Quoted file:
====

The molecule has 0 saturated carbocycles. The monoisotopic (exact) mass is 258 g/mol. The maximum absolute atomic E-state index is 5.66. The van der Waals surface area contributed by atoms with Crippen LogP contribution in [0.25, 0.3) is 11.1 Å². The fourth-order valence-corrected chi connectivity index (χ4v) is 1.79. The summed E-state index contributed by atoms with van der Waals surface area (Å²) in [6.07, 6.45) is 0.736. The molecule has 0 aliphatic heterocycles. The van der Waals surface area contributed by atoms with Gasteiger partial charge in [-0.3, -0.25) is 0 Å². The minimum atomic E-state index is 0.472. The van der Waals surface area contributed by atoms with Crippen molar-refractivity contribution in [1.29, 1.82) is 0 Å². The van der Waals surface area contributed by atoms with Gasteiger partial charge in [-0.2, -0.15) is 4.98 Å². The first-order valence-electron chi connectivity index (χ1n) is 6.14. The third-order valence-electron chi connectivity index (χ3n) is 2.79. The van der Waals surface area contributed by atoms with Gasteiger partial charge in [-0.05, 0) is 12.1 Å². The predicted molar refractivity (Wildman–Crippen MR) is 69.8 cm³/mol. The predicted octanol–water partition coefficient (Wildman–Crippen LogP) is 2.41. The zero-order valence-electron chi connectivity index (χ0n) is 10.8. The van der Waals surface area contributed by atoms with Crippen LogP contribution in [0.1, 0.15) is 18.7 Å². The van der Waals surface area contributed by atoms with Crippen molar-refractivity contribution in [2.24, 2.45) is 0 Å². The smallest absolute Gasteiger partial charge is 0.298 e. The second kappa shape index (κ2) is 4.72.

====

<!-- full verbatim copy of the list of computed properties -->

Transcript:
The molecule has 0 saturated carbocycles. The monoisotopic (exact) mass is 258 g/mol. The maximum absolute atomic E-state index is 5.66. The van der Waals surface area contributed by atoms with Crippen LogP contribution in [0.25, 0.3) is 11.1 Å². The fourth-order valence-corrected chi connectivity index (χ4v) is 1.79. The summed E-state index contributed by atoms with van der Waals surface area (Å²) in [6.07, 6.45) is 0.736. The molecule has 0 aliphatic heterocycles. The van der Waals surface area contributed by atoms with Gasteiger partial charge in [-0.3, -0.25) is 0 Å². The minimum atomic E-state index is 0.472. The van der Waals surface area contributed by atoms with Crippen molar-refractivity contribution in [1.29, 1.82) is 0 Å². The van der Waals surface area contributed by atoms with Gasteiger partial charge in [-0.2, -0.15) is 4.98 Å². The first-order valence-electron chi connectivity index (χ1n) is 6.14. The third-order valence-electron chi connectivity index (χ3n) is 2.79. The van der Waals surface area contributed by atoms with Gasteiger partial charge in [-0.05, 0) is 12.1 Å². The predicted molar refractivity (Wildman–Crippen MR) is 69.8 cm³/mol. The predicted octanol–water partition coefficient (Wildman–Crippen LogP) is 2.41. The zero-order valence-electron chi connectivity index (χ0n) is 10.8. The van der Waals surface area contributed by atoms with Crippen LogP contribution in [0.1, 0.15) is 18.7 Å². The van der Waals surface area contributed by atoms with Crippen molar-refractivity contribution in [2.24, 2.45) is 0 Å². The smallest absolute Gasteiger partial charge is 0.298 e. The second kappa shape index (κ2) is 4.72.